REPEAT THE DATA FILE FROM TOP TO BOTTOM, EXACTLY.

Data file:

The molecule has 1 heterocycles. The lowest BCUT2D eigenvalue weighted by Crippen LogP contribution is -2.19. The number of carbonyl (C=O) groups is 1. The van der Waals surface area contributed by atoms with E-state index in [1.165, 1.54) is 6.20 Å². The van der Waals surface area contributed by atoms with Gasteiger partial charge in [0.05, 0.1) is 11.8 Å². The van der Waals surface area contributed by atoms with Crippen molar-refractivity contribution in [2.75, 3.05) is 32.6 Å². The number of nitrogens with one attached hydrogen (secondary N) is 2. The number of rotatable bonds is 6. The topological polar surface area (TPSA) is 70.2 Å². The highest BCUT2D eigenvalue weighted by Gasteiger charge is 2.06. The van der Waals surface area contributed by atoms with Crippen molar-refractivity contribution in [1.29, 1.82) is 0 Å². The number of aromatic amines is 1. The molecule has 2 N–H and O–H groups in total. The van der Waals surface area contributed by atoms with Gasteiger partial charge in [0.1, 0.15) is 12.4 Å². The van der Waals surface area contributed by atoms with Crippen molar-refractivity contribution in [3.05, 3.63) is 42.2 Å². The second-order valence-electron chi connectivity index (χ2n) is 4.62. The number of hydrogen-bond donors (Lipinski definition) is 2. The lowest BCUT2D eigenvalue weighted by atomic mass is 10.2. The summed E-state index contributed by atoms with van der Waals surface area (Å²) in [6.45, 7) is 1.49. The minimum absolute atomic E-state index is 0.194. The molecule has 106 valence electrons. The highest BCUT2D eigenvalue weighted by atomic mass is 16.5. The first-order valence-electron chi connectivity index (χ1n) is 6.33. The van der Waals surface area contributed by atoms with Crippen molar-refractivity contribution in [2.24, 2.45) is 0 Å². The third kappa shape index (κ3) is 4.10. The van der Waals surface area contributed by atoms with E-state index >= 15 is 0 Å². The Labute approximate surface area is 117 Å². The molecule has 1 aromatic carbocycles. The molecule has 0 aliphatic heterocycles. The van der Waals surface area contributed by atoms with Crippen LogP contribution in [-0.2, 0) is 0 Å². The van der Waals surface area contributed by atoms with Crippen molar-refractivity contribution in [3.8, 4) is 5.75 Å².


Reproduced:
The molecule has 1 heterocycles. The lowest BCUT2D eigenvalue weighted by Crippen LogP contribution is -2.19. The number of carbonyl (C=O) groups is 1. The van der Waals surface area contributed by atoms with E-state index in [1.165, 1.54) is 6.20 Å². The van der Waals surface area contributed by atoms with Gasteiger partial charge in [0.05, 0.1) is 11.8 Å². The van der Waals surface area contributed by atoms with Crippen molar-refractivity contribution in [2.75, 3.05) is 32.6 Å². The number of nitrogens with one attached hydrogen (secondary N) is 2. The number of rotatable bonds is 6. The topological polar surface area (TPSA) is 70.2 Å². The highest BCUT2D eigenvalue weighted by Gasteiger charge is 2.06. The van der Waals surface area contributed by atoms with Crippen molar-refractivity contribution in [1.29, 1.82) is 0 Å². The number of aromatic amines is 1. The molecule has 2 N–H and O–H groups in total. The van der Waals surface area contributed by atoms with Gasteiger partial charge in [0.1, 0.15) is 12.4 Å². The van der Waals surface area contributed by atoms with Crippen molar-refractivity contribution in [3.05, 3.63) is 42.2 Å². The second-order valence-electron chi connectivity index (χ2n) is 4.62. The number of hydrogen-bond donors (Lipinski definition) is 2. The lowest BCUT2D eigenvalue weighted by atomic mass is 10.2. The summed E-state index contributed by atoms with van der Waals surface area (Å²) in [6.45, 7) is 1.49. The minimum absolute atomic E-state index is 0.194. The molecule has 106 valence electrons. The highest BCUT2D eigenvalue weighted by atomic mass is 16.5. The first-order valence-electron chi connectivity index (χ1n) is 6.33. The van der Waals surface area contributed by atoms with Crippen molar-refractivity contribution in [2.24, 2.45) is 0 Å². The third kappa shape index (κ3) is 4.10. The van der Waals surface area contributed by atoms with E-state index >= 15 is 0 Å². The Labute approximate surface area is 117 Å². The molecule has 1 aromatic carbocycles. The molecule has 0 aliphatic heterocycles. The van der Waals surface area contributed by atoms with Crippen LogP contribution in [-0.2, 0) is 0 Å². The van der Waals surface area contributed by atoms with Crippen molar-refractivity contribution in [3.8, 4) is 5.75 Å².